ICT and SNIPS Magazine recently sponsored a webinar on the Construction Labor Productivity: How These Construction Managers Use Labor Tracking to Save Money, Build Success.
We had Guy Gast, President of The Waldinger Corporation – Iowa Division, and David Francis, CTO of ICT on hand for a discussion on this topic. In addition, Guy discussed the findings and objectives of recent reports issued by the New Horizons Foundation and the Sheet Metal and Air Conditioning Contractors’ National Association (SMACNA).
Interviewed by Emell Adolphus, Editor of SNIPS Magazine, this four-part series covers many of the highlights of their discussion divided into the following topics:
- Part 1: Benefits of Productivity Tracking
- Part 2: Adopting and the ROI of Technology in the Field
- Part 3: Process and Best Practices
- Part 4: Impact of Implementing COVID-19 Protocols
Part 3: Process and Best Practices
What procedure do you use to hold people accountable to work within set processes?
Our production rates are still kind of mired in the old estimating system. What we are going to have to see change in the industry are ways of making those transfers and our contractors that have done that. But it is a lot of work to start shifting hours when your historical databases are based on an older methodology.
Well, at least for our company, and so I can’t speak broadly about the industry, but the key is to have standard processes. And to the extent that you can standardize the processes and get them ingrained in your company as best practices.
And we use that term, an awful lot around here, “best practices”. There are some days where I would go around and ask, “What do you think they are?” And frankly, I got different answers from different people.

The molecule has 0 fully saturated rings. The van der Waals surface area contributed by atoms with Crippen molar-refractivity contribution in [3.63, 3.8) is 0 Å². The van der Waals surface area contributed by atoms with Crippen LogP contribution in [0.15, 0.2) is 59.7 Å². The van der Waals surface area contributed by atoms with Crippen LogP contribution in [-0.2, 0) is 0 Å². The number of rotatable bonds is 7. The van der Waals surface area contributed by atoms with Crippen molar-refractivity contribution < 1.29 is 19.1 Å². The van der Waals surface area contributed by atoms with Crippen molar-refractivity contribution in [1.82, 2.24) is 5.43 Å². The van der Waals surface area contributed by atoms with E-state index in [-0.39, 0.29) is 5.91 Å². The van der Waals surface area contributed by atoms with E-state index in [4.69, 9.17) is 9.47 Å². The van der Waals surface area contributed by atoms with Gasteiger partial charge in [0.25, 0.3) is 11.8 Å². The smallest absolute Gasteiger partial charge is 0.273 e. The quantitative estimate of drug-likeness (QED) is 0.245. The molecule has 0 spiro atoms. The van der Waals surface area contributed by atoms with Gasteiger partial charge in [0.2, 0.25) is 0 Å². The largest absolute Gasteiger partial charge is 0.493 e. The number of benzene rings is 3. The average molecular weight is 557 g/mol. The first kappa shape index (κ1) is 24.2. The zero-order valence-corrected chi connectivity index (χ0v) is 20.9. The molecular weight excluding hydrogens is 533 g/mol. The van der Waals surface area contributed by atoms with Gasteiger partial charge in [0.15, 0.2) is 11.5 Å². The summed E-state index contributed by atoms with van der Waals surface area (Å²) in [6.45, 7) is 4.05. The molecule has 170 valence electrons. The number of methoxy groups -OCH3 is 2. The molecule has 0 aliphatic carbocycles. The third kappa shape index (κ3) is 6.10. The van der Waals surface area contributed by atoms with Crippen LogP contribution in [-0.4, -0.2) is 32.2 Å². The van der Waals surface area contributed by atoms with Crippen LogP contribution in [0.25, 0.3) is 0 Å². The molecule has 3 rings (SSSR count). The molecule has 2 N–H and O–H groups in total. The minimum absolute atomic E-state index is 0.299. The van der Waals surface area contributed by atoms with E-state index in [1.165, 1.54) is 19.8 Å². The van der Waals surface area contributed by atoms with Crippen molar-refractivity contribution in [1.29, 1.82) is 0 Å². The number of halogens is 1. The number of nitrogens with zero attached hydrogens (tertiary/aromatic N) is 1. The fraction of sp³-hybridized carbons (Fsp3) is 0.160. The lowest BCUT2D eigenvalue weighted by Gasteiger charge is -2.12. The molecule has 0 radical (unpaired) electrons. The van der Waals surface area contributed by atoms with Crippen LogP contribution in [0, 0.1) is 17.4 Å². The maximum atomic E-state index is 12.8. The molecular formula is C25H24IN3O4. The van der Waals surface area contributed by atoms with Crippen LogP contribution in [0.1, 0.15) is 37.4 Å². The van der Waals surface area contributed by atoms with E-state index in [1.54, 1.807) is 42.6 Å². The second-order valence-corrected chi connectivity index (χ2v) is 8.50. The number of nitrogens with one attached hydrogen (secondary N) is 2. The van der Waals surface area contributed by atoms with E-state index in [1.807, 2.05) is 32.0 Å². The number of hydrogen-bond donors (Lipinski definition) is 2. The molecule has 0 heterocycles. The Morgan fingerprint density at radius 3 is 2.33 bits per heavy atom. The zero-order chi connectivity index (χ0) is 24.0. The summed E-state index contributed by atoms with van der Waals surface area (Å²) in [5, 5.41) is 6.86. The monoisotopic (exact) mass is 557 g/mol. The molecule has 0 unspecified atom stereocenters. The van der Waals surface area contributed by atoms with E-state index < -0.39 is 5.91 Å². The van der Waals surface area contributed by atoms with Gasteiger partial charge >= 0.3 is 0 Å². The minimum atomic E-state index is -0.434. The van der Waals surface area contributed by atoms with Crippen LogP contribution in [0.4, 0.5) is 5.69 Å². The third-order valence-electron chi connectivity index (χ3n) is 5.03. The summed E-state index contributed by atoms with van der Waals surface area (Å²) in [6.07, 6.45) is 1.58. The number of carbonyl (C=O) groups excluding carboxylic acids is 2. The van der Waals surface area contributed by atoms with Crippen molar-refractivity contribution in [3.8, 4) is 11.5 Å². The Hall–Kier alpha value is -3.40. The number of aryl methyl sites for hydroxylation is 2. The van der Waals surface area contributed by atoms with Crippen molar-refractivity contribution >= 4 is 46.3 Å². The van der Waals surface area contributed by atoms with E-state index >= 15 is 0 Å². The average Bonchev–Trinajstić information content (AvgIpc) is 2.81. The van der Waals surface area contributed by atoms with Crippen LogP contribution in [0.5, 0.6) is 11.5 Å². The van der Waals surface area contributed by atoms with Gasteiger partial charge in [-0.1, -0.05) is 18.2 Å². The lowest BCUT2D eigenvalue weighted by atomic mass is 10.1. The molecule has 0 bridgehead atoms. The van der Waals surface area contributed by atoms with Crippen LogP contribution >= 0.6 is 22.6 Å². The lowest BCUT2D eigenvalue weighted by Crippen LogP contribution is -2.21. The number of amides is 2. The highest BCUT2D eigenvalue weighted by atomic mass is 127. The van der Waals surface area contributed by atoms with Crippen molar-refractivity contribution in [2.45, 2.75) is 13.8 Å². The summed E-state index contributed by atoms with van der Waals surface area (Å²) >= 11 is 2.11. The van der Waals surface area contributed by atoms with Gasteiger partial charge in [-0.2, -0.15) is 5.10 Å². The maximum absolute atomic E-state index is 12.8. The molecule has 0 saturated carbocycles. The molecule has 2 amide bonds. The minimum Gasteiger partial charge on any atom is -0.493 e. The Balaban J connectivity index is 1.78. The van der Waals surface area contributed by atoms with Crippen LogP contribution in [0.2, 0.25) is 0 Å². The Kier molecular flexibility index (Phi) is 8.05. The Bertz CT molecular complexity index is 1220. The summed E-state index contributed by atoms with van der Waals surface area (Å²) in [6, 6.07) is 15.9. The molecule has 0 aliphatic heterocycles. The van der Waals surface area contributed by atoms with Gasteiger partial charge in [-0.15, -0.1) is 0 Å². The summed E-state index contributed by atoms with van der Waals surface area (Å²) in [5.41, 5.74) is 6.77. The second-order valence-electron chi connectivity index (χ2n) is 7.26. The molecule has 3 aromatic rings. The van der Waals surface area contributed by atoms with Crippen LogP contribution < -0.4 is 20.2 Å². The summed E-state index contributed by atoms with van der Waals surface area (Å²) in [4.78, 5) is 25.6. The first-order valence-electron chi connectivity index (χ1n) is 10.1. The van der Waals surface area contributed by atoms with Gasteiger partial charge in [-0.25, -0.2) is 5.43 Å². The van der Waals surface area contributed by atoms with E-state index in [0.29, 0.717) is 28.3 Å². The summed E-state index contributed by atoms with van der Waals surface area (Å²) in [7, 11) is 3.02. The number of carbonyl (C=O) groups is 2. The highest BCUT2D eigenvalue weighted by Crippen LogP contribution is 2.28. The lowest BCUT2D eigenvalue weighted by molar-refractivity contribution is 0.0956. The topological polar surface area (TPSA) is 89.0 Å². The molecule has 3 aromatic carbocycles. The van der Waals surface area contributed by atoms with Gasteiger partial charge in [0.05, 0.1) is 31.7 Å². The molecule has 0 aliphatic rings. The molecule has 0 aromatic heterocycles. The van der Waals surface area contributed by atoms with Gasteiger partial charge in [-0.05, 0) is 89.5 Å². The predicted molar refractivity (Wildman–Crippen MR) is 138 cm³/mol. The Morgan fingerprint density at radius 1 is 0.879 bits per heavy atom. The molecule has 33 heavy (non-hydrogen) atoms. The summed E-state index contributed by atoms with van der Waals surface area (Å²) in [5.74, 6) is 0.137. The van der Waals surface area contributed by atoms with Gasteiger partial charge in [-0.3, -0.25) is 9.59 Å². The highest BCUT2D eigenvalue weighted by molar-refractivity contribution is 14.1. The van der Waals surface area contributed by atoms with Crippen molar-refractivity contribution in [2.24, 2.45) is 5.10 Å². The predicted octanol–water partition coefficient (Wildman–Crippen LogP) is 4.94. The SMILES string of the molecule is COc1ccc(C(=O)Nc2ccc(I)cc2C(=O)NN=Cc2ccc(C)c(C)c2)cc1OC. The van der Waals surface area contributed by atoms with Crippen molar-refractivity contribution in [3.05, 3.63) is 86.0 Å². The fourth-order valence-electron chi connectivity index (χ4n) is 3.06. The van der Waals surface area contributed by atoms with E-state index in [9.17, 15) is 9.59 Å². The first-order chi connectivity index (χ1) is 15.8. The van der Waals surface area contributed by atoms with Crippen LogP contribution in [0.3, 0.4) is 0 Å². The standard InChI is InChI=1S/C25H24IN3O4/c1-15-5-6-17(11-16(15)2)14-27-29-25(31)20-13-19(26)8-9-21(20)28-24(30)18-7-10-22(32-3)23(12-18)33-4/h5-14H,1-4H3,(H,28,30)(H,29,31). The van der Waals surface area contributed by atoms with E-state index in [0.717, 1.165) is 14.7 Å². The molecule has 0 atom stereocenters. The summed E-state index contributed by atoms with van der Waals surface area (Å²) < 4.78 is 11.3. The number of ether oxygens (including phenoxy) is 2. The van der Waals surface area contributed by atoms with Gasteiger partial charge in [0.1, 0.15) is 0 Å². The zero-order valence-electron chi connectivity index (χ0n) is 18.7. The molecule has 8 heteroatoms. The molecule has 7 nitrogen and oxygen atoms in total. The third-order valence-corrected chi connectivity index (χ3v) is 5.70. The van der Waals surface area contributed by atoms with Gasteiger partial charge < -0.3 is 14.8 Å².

But there are some that we would say are absolute gold standards in the industry and within our own company. Such as you must have meaningful short interval schedules, have solid estimate breakdowns, have standard cost codes. The field needs the ability to report against categories and the way they put the work in place. They need cost codes and activities that are of the right durations. In our case, I recommend no less than three days and no more than twenty. Twenty sometimes seems like a lot, but it depends on the activity. You must give the field guys the basis to report stuff, the way they are putting it in. If it’s hard to figure out what I spent my time on, it won’t get reported correctly.
This old guy told me once, “Know the score, keep the score, the score will improve.” Our people don’t run in the field from data, they are not afraid to talk about whether they are productive or not. And these folks are all learning together. Holding people accountable is about being willing to say, “Guy, what’s this? It’s not going very well, what’s up?” Some folks are afraid of that conversation. But you must be willing to have it. You must have the data. You need the data to have a good conversation.